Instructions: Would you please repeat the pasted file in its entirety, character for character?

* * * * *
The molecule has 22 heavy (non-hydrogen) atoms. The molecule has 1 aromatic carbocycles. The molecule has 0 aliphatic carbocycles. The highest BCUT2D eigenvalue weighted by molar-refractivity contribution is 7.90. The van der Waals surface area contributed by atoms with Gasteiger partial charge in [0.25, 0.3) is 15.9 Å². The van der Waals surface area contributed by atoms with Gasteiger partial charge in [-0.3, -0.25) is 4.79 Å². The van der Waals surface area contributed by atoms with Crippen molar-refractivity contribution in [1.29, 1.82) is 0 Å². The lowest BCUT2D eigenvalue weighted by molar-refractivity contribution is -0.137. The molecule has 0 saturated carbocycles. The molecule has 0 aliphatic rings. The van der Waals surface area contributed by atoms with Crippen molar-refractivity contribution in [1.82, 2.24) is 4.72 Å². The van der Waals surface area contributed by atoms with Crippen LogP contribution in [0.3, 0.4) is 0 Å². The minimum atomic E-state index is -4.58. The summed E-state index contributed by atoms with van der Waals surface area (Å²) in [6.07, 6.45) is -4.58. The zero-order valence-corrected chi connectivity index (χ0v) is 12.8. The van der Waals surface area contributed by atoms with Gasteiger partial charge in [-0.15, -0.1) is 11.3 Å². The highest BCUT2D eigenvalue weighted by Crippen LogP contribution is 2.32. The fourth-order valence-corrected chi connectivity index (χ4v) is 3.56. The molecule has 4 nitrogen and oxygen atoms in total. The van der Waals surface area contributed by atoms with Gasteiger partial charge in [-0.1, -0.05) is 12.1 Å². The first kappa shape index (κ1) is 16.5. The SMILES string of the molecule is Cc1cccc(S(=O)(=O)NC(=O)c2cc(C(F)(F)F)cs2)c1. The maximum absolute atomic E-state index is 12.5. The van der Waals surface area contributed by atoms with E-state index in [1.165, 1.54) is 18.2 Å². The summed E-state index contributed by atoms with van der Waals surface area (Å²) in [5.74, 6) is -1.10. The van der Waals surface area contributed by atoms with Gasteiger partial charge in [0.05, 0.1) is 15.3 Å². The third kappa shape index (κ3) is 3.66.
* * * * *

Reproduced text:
The molecule has 22 heavy (non-hydrogen) atoms. The molecule has 1 aromatic carbocycles. The molecule has 0 aliphatic carbocycles. The highest BCUT2D eigenvalue weighted by molar-refractivity contribution is 7.90. The van der Waals surface area contributed by atoms with Gasteiger partial charge in [0.25, 0.3) is 15.9 Å². The van der Waals surface area contributed by atoms with Gasteiger partial charge in [-0.3, -0.25) is 4.79 Å². The van der Waals surface area contributed by atoms with Crippen molar-refractivity contribution in [1.29, 1.82) is 0 Å². The lowest BCUT2D eigenvalue weighted by molar-refractivity contribution is -0.137. The molecule has 0 saturated carbocycles. The molecule has 0 aliphatic rings. The van der Waals surface area contributed by atoms with Crippen molar-refractivity contribution in [1.82, 2.24) is 4.72 Å². The van der Waals surface area contributed by atoms with Crippen LogP contribution in [0.3, 0.4) is 0 Å². The minimum atomic E-state index is -4.58. The summed E-state index contributed by atoms with van der Waals surface area (Å²) in [6.07, 6.45) is -4.58. The zero-order valence-corrected chi connectivity index (χ0v) is 12.8. The van der Waals surface area contributed by atoms with Gasteiger partial charge in [-0.15, -0.1) is 11.3 Å². The highest BCUT2D eigenvalue weighted by Crippen LogP contribution is 2.32. The fourth-order valence-corrected chi connectivity index (χ4v) is 3.56. The molecule has 4 nitrogen and oxygen atoms in total. The van der Waals surface area contributed by atoms with Gasteiger partial charge in [-0.1, -0.05) is 12.1 Å². The first kappa shape index (κ1) is 16.5. The SMILES string of the molecule is Cc1cccc(S(=O)(=O)NC(=O)c2cc(C(F)(F)F)cs2)c1. The maximum absolute atomic E-state index is 12.5. The van der Waals surface area contributed by atoms with E-state index in [1.165, 1.54) is 18.2 Å². The summed E-state index contributed by atoms with van der Waals surface area (Å²) in [5.74, 6) is -1.10. The van der Waals surface area contributed by atoms with Gasteiger partial charge in [0.05, 0.1) is 15.3 Å². The third kappa shape index (κ3) is 3.66.